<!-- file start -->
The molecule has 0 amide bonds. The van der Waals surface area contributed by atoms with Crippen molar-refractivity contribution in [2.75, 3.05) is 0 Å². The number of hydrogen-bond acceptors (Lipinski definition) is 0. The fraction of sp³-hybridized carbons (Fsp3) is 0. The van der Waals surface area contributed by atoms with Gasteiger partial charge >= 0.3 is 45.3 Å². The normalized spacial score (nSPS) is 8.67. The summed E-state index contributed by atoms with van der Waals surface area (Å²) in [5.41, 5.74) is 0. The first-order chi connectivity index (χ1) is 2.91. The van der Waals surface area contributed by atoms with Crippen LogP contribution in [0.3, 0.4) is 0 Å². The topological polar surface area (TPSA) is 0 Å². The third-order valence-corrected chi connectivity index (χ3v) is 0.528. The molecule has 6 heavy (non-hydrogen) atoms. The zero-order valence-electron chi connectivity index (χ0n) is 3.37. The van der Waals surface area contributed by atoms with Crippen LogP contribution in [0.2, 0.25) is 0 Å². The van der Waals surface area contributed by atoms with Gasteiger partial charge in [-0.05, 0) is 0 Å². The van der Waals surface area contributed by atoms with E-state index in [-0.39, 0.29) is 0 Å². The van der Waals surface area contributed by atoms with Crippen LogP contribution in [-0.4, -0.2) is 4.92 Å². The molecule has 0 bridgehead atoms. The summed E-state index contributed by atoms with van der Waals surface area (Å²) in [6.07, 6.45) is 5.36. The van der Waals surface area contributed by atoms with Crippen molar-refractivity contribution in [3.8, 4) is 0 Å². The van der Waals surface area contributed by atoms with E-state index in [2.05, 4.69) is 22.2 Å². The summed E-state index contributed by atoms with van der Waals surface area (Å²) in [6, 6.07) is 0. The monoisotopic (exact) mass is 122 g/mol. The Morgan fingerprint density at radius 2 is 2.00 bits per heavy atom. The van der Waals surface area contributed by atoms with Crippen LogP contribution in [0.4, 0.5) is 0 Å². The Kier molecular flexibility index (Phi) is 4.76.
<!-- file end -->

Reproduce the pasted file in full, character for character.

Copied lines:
The molecule has 0 amide bonds. The van der Waals surface area contributed by atoms with Crippen molar-refractivity contribution in [2.75, 3.05) is 0 Å². The number of hydrogen-bond acceptors (Lipinski definition) is 0. The fraction of sp³-hybridized carbons (Fsp3) is 0. The van der Waals surface area contributed by atoms with Gasteiger partial charge >= 0.3 is 45.3 Å². The normalized spacial score (nSPS) is 8.67. The summed E-state index contributed by atoms with van der Waals surface area (Å²) in [5.41, 5.74) is 0. The first-order chi connectivity index (χ1) is 2.91. The van der Waals surface area contributed by atoms with Crippen LogP contribution in [0.3, 0.4) is 0 Å². The topological polar surface area (TPSA) is 0 Å². The third-order valence-corrected chi connectivity index (χ3v) is 0.528. The molecule has 6 heavy (non-hydrogen) atoms. The zero-order valence-electron chi connectivity index (χ0n) is 3.37. The van der Waals surface area contributed by atoms with Crippen LogP contribution in [0.2, 0.25) is 0 Å². The van der Waals surface area contributed by atoms with Gasteiger partial charge in [-0.05, 0) is 0 Å². The van der Waals surface area contributed by atoms with E-state index in [-0.39, 0.29) is 0 Å². The van der Waals surface area contributed by atoms with Crippen LogP contribution in [-0.4, -0.2) is 4.92 Å². The molecule has 0 bridgehead atoms. The summed E-state index contributed by atoms with van der Waals surface area (Å²) in [6.07, 6.45) is 5.36. The van der Waals surface area contributed by atoms with Crippen molar-refractivity contribution in [3.8, 4) is 0 Å². The van der Waals surface area contributed by atoms with E-state index in [2.05, 4.69) is 22.2 Å². The summed E-state index contributed by atoms with van der Waals surface area (Å²) in [6, 6.07) is 0. The monoisotopic (exact) mass is 122 g/mol. The Morgan fingerprint density at radius 2 is 2.00 bits per heavy atom. The van der Waals surface area contributed by atoms with Crippen LogP contribution in [0.4, 0.5) is 0 Å². The Kier molecular flexibility index (Phi) is 4.76.